In the morning, a small party of Kreeg arrive and demand the secret to making men compliant. Hunt leads the un-drugged men in overpowering the invaders. They learn the men in the other households were equally successful in fending off the Kreeg. As a result, the women's council decides to suspend the drug treatment program on their males. Kimbridge soon recovers from the operation.
In the years since the movie’s release, many critics have focused on comparing the movie to other Roddenberry works, especially Star Trek. In a three way comparison between the earlier Genesis II, Planet Earth and Star Trek, Saxon’s character was considered closer to Star Trek’s Captain Kirk in that he shared the same “physical beauty” and “charming arrogance” as Kirk, compared to the dark, brooding star of Genesis II, played by Alex Cord. Saxon's fighting skills were also complimented by critics, "... you have to love Saxon delivering a full-on Captain Kirk drop-kick to a Kreeg." Janet Margolin has also been compared favorably to some of the female characters in Star Trek, including Yeoman Colt, featured in the first Star Trek episode ”The Cage”. Along with Muldaur, Margolin's fighting skills were also noted by critics as the site of the two women, one blonde and the other a brunette, fighting each other while wearing halter tops, high heeled boots, and slit skirts barely covering their bikini briefs, was difficult to ignore.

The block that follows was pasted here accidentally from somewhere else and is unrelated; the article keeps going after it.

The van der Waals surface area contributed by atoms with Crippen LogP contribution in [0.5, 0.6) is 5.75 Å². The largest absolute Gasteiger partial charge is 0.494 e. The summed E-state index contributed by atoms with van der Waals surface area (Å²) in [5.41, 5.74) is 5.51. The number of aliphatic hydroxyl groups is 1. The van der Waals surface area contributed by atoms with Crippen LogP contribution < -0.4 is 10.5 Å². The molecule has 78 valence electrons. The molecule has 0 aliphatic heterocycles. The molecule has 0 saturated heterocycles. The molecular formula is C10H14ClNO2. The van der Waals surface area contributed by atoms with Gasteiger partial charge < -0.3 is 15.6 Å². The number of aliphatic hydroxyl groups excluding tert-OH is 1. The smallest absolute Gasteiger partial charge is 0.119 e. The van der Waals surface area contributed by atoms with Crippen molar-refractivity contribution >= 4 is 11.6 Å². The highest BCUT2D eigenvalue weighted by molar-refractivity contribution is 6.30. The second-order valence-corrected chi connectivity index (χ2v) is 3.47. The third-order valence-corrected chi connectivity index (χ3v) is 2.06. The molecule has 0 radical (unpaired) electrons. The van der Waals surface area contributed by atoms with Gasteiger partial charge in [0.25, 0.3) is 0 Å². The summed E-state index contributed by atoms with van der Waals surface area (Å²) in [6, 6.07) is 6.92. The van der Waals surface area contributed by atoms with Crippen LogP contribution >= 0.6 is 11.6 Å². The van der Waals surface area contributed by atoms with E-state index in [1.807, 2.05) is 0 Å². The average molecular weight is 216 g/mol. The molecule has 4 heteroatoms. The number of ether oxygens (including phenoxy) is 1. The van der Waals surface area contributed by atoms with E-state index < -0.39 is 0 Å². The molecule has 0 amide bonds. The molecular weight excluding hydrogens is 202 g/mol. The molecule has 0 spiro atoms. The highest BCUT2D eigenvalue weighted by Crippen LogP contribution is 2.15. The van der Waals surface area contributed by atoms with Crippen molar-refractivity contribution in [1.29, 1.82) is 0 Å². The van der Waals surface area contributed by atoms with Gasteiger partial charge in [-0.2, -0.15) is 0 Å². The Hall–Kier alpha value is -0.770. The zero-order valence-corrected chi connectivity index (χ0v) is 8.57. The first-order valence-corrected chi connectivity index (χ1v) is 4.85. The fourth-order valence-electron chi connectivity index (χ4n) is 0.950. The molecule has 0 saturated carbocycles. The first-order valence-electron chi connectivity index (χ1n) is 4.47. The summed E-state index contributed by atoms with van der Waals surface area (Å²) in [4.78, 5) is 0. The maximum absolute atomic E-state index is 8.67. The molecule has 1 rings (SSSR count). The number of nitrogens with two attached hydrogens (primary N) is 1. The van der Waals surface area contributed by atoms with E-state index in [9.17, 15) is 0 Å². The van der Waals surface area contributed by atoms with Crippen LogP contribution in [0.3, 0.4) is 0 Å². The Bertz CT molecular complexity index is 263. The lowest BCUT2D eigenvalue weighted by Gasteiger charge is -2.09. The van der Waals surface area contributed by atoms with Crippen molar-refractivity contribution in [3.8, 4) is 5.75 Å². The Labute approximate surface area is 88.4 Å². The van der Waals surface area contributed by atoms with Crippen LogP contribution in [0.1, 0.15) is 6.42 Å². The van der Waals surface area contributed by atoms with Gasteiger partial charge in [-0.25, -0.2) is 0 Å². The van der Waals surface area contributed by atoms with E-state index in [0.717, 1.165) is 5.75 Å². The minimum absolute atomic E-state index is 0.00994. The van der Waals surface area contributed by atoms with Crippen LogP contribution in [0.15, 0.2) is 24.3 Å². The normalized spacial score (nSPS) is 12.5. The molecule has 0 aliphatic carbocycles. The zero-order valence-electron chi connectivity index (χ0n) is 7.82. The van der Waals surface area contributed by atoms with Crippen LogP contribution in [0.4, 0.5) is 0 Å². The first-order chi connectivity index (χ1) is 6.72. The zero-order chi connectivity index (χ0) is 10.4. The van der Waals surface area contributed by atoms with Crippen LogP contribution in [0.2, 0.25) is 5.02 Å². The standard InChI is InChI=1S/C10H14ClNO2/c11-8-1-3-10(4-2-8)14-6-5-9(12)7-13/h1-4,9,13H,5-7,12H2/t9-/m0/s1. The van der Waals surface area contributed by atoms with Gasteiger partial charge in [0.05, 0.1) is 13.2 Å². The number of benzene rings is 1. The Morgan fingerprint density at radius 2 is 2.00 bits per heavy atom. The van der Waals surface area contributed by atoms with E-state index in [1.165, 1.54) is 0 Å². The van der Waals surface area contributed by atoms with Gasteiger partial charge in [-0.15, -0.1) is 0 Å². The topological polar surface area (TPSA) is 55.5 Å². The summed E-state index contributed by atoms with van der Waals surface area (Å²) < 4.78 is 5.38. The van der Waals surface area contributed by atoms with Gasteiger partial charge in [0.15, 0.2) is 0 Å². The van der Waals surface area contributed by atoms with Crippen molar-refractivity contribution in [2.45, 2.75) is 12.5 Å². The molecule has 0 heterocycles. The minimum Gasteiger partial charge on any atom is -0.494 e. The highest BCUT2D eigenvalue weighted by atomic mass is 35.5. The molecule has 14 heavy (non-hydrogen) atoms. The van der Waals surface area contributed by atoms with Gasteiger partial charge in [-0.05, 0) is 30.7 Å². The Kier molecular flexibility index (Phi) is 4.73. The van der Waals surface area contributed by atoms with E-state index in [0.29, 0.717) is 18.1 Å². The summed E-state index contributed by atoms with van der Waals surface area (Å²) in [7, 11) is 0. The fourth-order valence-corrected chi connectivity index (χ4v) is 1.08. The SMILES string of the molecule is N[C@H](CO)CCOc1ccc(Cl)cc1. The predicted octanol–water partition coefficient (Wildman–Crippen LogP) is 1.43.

"Marc Daniels brings professional polish and brisk pacing to the telefilm and the action sequences are very nicely-staged. Aside from the encounters with the Kreeg, there's a very well-done catfight between Muldaur and Margolin where it's clear that the two actresses are doing much of the stuntwork themselves."
Another fight scene between Margolin and the blonde Sally Kemp playing the role of an amazon house mistress, was notable for taking place in front of Kemp's children. The fight ended with Margolin bringing the amazon to her knees, unaware that the children were watching until they stepped forward, crying. Margolin, embarrassed, released Kemp and apologized to the children for fighting their mother.
"This mirrors a scene in Genesis II in which the shock wave from a nuclear explosion Hunt has triggered strikes on a Pax lookout just as a mother has brought her young children out to see the stars. There and in the Planet Earth scene, the heroes witness the effect of their own violence on children, forcing them to rethink the use of force—a very effective and intelligent pacifistic touch from Roddenberry.
Planet Earth has also been favorably praised for discarding the toga-like robes used in Genesis II in favor of tighter, form fitting suits that resemble those used in Star Trek.
- Beck, Marilyn (February 19, 1974) "Hollywood Closeup" The Milwaukee Journal, page 24. Retrieved January 12, 2014
- "Planet Earth" Internet Movie Database (IMDb). Retrieved January 18, 2014
- Buck, Jerry (April 21, 1974) "Planet Earth New TV Sci-Fi Series" The Sarasota Herald-Tribune, page 11. Retrieved January 12, 2014
- Muir, John Kenneth (December 29, 2011) "From the Archive: Planet Earth (1974)". Retrieved January 16, 2014
- Mills, Christopher (May 9, 2011) "Space 1970: Planet Earth". Retrieved January 18, 2014
- Staff writer (August 24, 1974) "Network Movies this Week" Boca Raton News, page 23. Retrieved January 14, 2014
- Staff writer (September 25, 1977) “Movies this week” The Boston Globe, page A4
- Bond, Jeff (October 23, 2009) “Reviews: Gene Roddenberry’s ‘Genesis II’ & ‘Planet Earth” TrekMovie.com. Retrieved January 17, 2014